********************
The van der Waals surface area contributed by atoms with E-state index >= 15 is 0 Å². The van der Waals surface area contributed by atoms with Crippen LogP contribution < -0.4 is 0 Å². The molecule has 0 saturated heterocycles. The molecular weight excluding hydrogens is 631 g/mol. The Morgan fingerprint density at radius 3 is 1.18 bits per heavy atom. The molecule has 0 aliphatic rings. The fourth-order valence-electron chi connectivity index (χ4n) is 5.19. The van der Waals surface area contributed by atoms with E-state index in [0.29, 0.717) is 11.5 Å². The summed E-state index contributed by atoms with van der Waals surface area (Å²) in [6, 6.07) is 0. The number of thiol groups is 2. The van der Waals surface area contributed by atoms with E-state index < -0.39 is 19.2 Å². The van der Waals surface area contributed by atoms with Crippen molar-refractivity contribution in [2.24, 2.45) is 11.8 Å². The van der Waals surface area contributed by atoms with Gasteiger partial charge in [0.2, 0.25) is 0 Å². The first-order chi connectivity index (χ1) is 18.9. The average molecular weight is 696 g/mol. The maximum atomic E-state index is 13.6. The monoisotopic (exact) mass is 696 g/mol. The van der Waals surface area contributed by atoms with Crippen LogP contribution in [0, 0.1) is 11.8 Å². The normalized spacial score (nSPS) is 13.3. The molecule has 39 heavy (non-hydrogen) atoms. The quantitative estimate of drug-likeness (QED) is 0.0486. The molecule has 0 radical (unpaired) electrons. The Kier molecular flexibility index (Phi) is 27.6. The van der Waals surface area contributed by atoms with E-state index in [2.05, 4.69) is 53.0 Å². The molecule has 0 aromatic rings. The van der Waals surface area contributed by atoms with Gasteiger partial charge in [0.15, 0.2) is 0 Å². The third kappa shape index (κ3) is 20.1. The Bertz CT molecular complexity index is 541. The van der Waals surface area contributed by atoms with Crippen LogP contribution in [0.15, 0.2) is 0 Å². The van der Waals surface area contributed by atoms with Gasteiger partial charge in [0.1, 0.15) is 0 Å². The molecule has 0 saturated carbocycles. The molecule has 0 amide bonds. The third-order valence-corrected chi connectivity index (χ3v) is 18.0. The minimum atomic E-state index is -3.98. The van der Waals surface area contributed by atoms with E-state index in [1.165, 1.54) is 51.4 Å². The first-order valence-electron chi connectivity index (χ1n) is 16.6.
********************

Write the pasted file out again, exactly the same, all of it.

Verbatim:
The van der Waals surface area contributed by atoms with E-state index >= 15 is 0 Å². The van der Waals surface area contributed by atoms with Crippen LogP contribution < -0.4 is 0 Å². The molecule has 0 saturated heterocycles. The molecular weight excluding hydrogens is 631 g/mol. The Morgan fingerprint density at radius 3 is 1.18 bits per heavy atom. The molecule has 0 aliphatic rings. The fourth-order valence-electron chi connectivity index (χ4n) is 5.19. The van der Waals surface area contributed by atoms with E-state index in [0.29, 0.717) is 11.5 Å². The summed E-state index contributed by atoms with van der Waals surface area (Å²) in [6, 6.07) is 0. The number of thiol groups is 2. The van der Waals surface area contributed by atoms with E-state index < -0.39 is 19.2 Å². The van der Waals surface area contributed by atoms with Crippen molar-refractivity contribution in [2.24, 2.45) is 11.8 Å². The van der Waals surface area contributed by atoms with Gasteiger partial charge in [0.2, 0.25) is 0 Å². The first-order chi connectivity index (χ1) is 18.9. The average molecular weight is 696 g/mol. The maximum atomic E-state index is 13.6. The monoisotopic (exact) mass is 696 g/mol. The van der Waals surface area contributed by atoms with Crippen LogP contribution in [0, 0.1) is 11.8 Å². The normalized spacial score (nSPS) is 13.3. The molecule has 39 heavy (non-hydrogen) atoms. The quantitative estimate of drug-likeness (QED) is 0.0486. The molecule has 0 radical (unpaired) electrons. The Kier molecular flexibility index (Phi) is 27.6. The van der Waals surface area contributed by atoms with E-state index in [2.05, 4.69) is 53.0 Å². The molecule has 0 aromatic rings. The van der Waals surface area contributed by atoms with Gasteiger partial charge in [0.15, 0.2) is 0 Å². The third kappa shape index (κ3) is 20.1. The Bertz CT molecular complexity index is 541. The van der Waals surface area contributed by atoms with Crippen LogP contribution in [0.15, 0.2) is 0 Å². The van der Waals surface area contributed by atoms with Gasteiger partial charge in [0.1, 0.15) is 0 Å². The molecule has 0 saturated carbocycles. The molecule has 0 amide bonds. The third-order valence-corrected chi connectivity index (χ3v) is 18.0. The minimum atomic E-state index is -3.98. The van der Waals surface area contributed by atoms with E-state index in [1.165, 1.54) is 51.4 Å². The first-order valence-electron chi connectivity index (χ1n) is 16.6.